Gwai privilege?

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Any expat who's been in Hong Kong long enough will hear rumors: you expats get treated better sometimes than local people do! We'll call this phenomenon 'gwai privilege'.

First, what is gwai privilege?

In a nutshell, I'd say it's a form of inverted racism, in which a gwai (i.e. non-Chinese person, specifically a westerner) is treated better than a local Chinese person would be in the same situation.

Does gwai privilege really exist?

I think it does. Let me give you a particularly trenchant example from my early days in Hong Kong: I was meeting the now-Mrs Tall for yum cha one Saturday at lunchtime. My beloved tested my devotion by asking that I precede her to a restaurant in Causeway Bay to 'get a table'. Now, those of you who have lived in Hong Kong for any time at all will recognize immediately the quixotic nature of this quest. Getting a table in a dim sum place in Causeway Bay on a Saturday after about 5:45 am is next to impossible. They're all chock-a-block with newspaper-reading men, housewives who've put down polyester roots, screeching spawn, etc.

Anyway, the things you'll do for love, and all that -- so I turned up at this place to find, as expected, a horde of yum cha wannabes clutching their little numbered chits, waiting in sullen temper outside the restaurant's main entrance. There must have been 50 or 60 people harassing the captain and captainette, who were yelling frantically into their walkie-talkies, then giving everybody the evil eye to keep them from overwhelming their little table-assignment command post.

I figured I'd just get a number so I would fit in with the crowd, wait for my girlfriend, and then we'd go elsewhere -- this being before the time of mobile phones, of course.

But as I reached for my chit, my elbow was sharply grasped by the captainette, who whisked me straight into the restaurant, over my increasingly heated protests. I told her I'd just got there, and that there were lots of other people waiting. And I certainly wasn't the only one to make this point -- most of the other people waiting immediately saw what was going on, and several started yelling, including one guy who let it fly at her -- in English, no doubt for my benefit -- 'You're giving him a table just because he's a gwailo! Aren't you a real Chinese? What's the matter with you?' and so on. I was completely nonplussed by all this, and to my shame I admit I stopped protesting, and took the table.

I don't know if something like this could happen in Hong Kong today -- the incident I've mentioned occurred over ten years ago -- but there are little things that still make me think it could. If you are a gwai -- and maybe if you're not -- you may well have noticed that we sometimes get little perks such as being waved straight into buildings by security guards, more attentive service at some restaurants and shops, particularly those catering to western tastes, and so on. We're also not likely to get stopped for ID card checks by the police, and I think our complaints and requests to government departments may often be taken more seriously than the average local person's.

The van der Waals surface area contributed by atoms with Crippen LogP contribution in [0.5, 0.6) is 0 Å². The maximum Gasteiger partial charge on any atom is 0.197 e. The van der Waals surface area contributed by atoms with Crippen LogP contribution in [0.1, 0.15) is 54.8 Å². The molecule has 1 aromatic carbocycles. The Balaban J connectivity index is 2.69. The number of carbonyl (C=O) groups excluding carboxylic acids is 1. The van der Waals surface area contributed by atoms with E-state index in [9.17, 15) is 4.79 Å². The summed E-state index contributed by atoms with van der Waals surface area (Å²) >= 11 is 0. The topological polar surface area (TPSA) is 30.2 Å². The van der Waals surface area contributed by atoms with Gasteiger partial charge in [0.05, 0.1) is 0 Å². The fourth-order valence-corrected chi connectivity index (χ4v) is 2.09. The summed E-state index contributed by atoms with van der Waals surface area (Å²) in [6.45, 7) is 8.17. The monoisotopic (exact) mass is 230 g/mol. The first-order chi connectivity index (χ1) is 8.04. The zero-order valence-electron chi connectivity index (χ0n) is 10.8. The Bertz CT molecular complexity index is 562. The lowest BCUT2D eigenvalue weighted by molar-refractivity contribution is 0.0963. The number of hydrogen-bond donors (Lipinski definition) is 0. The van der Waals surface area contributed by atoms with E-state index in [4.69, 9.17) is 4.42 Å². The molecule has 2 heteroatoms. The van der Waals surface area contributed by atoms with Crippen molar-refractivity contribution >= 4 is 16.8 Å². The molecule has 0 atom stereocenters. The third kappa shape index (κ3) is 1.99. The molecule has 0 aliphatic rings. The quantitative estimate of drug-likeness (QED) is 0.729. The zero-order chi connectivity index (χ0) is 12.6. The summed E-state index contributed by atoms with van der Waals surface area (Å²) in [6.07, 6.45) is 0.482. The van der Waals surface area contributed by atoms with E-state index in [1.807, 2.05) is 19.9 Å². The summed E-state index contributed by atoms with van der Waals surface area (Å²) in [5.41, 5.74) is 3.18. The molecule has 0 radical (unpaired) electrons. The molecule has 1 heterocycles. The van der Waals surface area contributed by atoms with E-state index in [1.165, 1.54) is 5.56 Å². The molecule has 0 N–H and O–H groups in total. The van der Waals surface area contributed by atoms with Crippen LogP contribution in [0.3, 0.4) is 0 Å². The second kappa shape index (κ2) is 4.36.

But does gwai privilege make up for some of the indignities gwai face in Hong Kong -- such as being called gwai, just to take one example?

What do you think?

Comments

Sorta-gwai privlege

 On my first trip to Hong Kong last year, I found some sort of "gwai" privilege.  Being ethnic Chinese, locals assumed I was a local as well.  But since I only speak English fluently, that's all I used.  After an initial confusion/impatience/shock they realized that I was really not a local and spoke in English instead and I got a more respectful approach from them and service was great.

 I suppose I could get away with speaking only in English there but it would probably be best if I became fluent in Cantonese -- in case I get hit by a taxi or something.  Or maybe I should stick to English so they'd take me to the better hospital.  ;)

 Vinnie.

gwai privilege

Why  am  I  not  surprised,  from  the  example,  that  it  was  a   Chinese  women  showing  the   gweilo   gwei privilege?

It  seems  the  inverted  racism  exists  most  in  aSIAN  WOMEN,  which  explains  the  high  number  of  them  dating/marrying  gweilos.  Its  very  sad.

Re: Gwai Privilege

Hi there,

My own experience, despite I am a local, was that, if you want to file a complaint about a service provider, if you send the complain letter/email in English you would usually get a  faster respond.

My 2 cents,

T

From my experience, I have a

From my experience, I have a theory that part of the reason foreigners get treated well is that the locals serving you can't be bothered arguing with you in English, or even to converse with you. So often they'll just take the path of least resistance and wave you through. I say this because at times when I've gone back to a place with my Chinese wife or a Chinese friend, I've actually gotten worse service than when I was alone! Why? Because when I bring a Chinese-speaking person, the service people will ignore me and just tell my companions in Chinese why they can't do whatever it is I want them to, etc. The irony is these will be instances where I've brought a Chinese-speaking person with me thinking that everything will go a lot smoother, when actually I end up getting worse service!